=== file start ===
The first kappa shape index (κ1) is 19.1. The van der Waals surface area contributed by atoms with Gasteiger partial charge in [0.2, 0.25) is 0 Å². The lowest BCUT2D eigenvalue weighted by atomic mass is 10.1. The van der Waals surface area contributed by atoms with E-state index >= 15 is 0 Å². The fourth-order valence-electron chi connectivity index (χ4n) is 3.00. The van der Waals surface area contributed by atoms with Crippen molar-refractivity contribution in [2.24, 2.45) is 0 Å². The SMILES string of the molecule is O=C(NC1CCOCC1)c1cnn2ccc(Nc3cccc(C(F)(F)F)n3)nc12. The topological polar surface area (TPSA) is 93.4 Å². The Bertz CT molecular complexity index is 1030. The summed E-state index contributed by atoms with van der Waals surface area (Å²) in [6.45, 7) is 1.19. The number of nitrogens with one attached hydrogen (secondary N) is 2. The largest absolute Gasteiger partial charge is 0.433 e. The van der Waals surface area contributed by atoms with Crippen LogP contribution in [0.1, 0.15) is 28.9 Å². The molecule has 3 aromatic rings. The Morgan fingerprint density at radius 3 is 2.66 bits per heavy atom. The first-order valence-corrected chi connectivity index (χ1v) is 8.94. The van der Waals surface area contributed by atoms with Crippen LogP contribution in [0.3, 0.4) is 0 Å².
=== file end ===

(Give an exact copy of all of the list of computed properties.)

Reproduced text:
The first kappa shape index (κ1) is 19.1. The van der Waals surface area contributed by atoms with Gasteiger partial charge in [0.2, 0.25) is 0 Å². The lowest BCUT2D eigenvalue weighted by atomic mass is 10.1. The van der Waals surface area contributed by atoms with E-state index >= 15 is 0 Å². The fourth-order valence-electron chi connectivity index (χ4n) is 3.00. The van der Waals surface area contributed by atoms with Crippen molar-refractivity contribution in [2.24, 2.45) is 0 Å². The SMILES string of the molecule is O=C(NC1CCOCC1)c1cnn2ccc(Nc3cccc(C(F)(F)F)n3)nc12. The topological polar surface area (TPSA) is 93.4 Å². The Bertz CT molecular complexity index is 1030. The summed E-state index contributed by atoms with van der Waals surface area (Å²) in [6.45, 7) is 1.19. The number of nitrogens with one attached hydrogen (secondary N) is 2. The largest absolute Gasteiger partial charge is 0.433 e. The van der Waals surface area contributed by atoms with Crippen LogP contribution in [0.1, 0.15) is 28.9 Å². The molecule has 3 aromatic rings. The Morgan fingerprint density at radius 3 is 2.66 bits per heavy atom. The first-order valence-corrected chi connectivity index (χ1v) is 8.94. The van der Waals surface area contributed by atoms with Crippen LogP contribution in [0.3, 0.4) is 0 Å².